Relational Model: Relational model represents data in the form of relations or tables.
Relational Schema: Schema represents structure of a relation. e.g.; Relational Schema of STUDENT relation can be represented as:
STUDENT (STUD_NO, STUD_NAME, STUD_PHONE, STUD_STATE, STUD_COUNTRY, STUD_AGE)
Relational Instance: The set of values present in a relation at a particular instance of time is known as relational instance as shown in Table 1 and Table 2.
Attribute: Each relation is defined in terms of some properties, each of which is known as attribute. For Example, STUD_NO, STUD_NAME etc. are attributes of relation STUDENT.
Domain of an attribute: The possible values an attribute can take in a relation is called its domain. For Example, domain of STUD_AGE can be from 18 to 40.
Tuple: Each row of a relation is known as tuple. e.g.; STUDENT relation given below has 4 tuples.
NULL values: Values of some attribute for some tuples may be unknown, missing or undefined which are represented by NULL. Two NULL values in a relation are considered different from each other.
Table 1 and Table 2 represent relational model having two relations STUDENT and STUDENT_COURSE.
Codd rules were proposed by E.F. Codd which should be satisfied by relational model.
- Foundation Rule: For any system that is advertised as, or claimed to be, a relational data base management system, that system must be able to manage data bases entirely through its relational capabilities.
- Information Rule: Data stored in Relational model must be a value of some cell of a table.
- Guaranteed Access Rule: Every data element must be accessible by table name, its primary key and name of attribute whose value is to be determined.
- Systematic Treatment of NULL values: NULL value in database must only correspond to missing, unknown or not applicable values.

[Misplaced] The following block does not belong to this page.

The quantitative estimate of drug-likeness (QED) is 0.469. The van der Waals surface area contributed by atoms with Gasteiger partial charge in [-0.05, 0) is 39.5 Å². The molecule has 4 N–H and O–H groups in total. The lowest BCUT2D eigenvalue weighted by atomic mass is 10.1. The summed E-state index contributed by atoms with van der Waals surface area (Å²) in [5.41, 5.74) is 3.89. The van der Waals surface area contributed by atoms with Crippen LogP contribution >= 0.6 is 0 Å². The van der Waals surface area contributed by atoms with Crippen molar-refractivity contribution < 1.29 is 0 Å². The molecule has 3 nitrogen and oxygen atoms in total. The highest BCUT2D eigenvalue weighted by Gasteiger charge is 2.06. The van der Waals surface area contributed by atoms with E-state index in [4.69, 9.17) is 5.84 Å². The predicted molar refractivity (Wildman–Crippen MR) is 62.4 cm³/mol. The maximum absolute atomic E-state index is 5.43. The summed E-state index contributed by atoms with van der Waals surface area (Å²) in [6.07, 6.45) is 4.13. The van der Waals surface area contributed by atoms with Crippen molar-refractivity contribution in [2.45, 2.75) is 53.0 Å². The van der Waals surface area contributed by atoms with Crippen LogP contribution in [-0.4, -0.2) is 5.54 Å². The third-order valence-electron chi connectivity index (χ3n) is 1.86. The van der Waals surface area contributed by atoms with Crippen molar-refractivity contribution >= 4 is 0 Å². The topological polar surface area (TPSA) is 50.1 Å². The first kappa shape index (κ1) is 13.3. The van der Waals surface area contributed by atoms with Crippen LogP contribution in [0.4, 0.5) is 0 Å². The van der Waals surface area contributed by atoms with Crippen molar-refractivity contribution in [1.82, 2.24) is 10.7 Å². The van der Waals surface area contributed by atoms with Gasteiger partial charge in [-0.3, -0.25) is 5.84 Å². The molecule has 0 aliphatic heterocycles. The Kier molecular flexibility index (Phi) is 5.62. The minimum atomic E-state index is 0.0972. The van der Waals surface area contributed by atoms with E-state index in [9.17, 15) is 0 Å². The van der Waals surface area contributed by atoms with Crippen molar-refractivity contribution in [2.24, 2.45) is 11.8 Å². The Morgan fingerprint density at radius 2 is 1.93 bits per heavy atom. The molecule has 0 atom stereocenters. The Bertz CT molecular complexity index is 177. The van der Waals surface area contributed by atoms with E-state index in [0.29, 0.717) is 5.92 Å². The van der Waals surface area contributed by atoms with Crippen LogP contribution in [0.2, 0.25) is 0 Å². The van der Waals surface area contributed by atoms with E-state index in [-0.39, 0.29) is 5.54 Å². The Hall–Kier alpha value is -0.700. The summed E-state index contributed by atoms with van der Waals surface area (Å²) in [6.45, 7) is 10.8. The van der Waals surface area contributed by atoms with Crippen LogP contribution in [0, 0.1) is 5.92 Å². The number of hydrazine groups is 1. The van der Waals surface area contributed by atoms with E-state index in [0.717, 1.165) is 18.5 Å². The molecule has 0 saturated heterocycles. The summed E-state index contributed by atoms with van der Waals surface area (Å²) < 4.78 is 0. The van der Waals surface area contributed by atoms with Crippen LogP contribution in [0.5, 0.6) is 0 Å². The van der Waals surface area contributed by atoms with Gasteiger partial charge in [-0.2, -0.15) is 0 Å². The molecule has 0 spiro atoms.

- Active Online Catalog: Structure of database must be stored in an online catalog which can be queried by authorized users.
- Comprehensive Data Sub-language Rule: A database should be accessible by a language supported for definition, manipulation and transaction management operation.
- View Updating Rule: Different views created for various purposes should be automatically updatable by the system.
- High level insert, update and delete rule: Relational Model should support insert, delete, update etc. operations at each level of relations. Also, set operations like Union, Intersection and minus should be supported.
- Physical data independence: Any modification in the physical location of a table should not enforce modification at application level.
- Logical data independence: Any modification in logical or conceptual schema of a table should not enforce modification at application level. For example, merging of two tables into one should not affect application accessing it which is difficult to achieve.
- Integrity Independence: Integrity constraints modified at database level should not enforce modification at application level.
- Distribution Independence: Distribution of data over various locations should not be visible to end-users.
- Non-Subversion Rule: Low level access to data should not be able to bypass integrity rule to change data.
Given the basic ER and relational models, which of the following is INCORRECT? [GATE CS 2012]
A. An attribute of an entity can have more than one value
B. An attribute of an entity can be composite
C. In a row of a relational table, an attribute can have more than one value
D. In a row of a relational table, an attribute can have exactly one value or a NULL value
Answer: In relation model, an attribute can’t have more than one value. So, option C is the answer.
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- Mapping from ER Model to Relational Model
- Anomalies in Relational Model
- Constraints on Relational database model
- Tuple Relational Calculus (TRC) in DBMS
- Domain Relational Calculus in DBMS
- Types of Keys in Relational Model (Candidate, Super, Primary, Alternate and Foreign)
- Introduction of ER Model
- Difference between Relational Algebra and Relational Calculus
- Introduction of 3-Tier Architecture in DBMS | Set 2
- Introduction of 4th and 5th Normal form in DBMS
- Introduction of DBMS (Database Management System) | Set 1
- Introduction to TimeStamp and Deadlock Prevention Schemes in DBMS
- OLAP Guidelines (Codd's Rule)
- Boyce-Codd Normal Form (BCNF)
- Difference between Tuple Relational Calculus (TRC) and Domain Relational Calculus (DRC)
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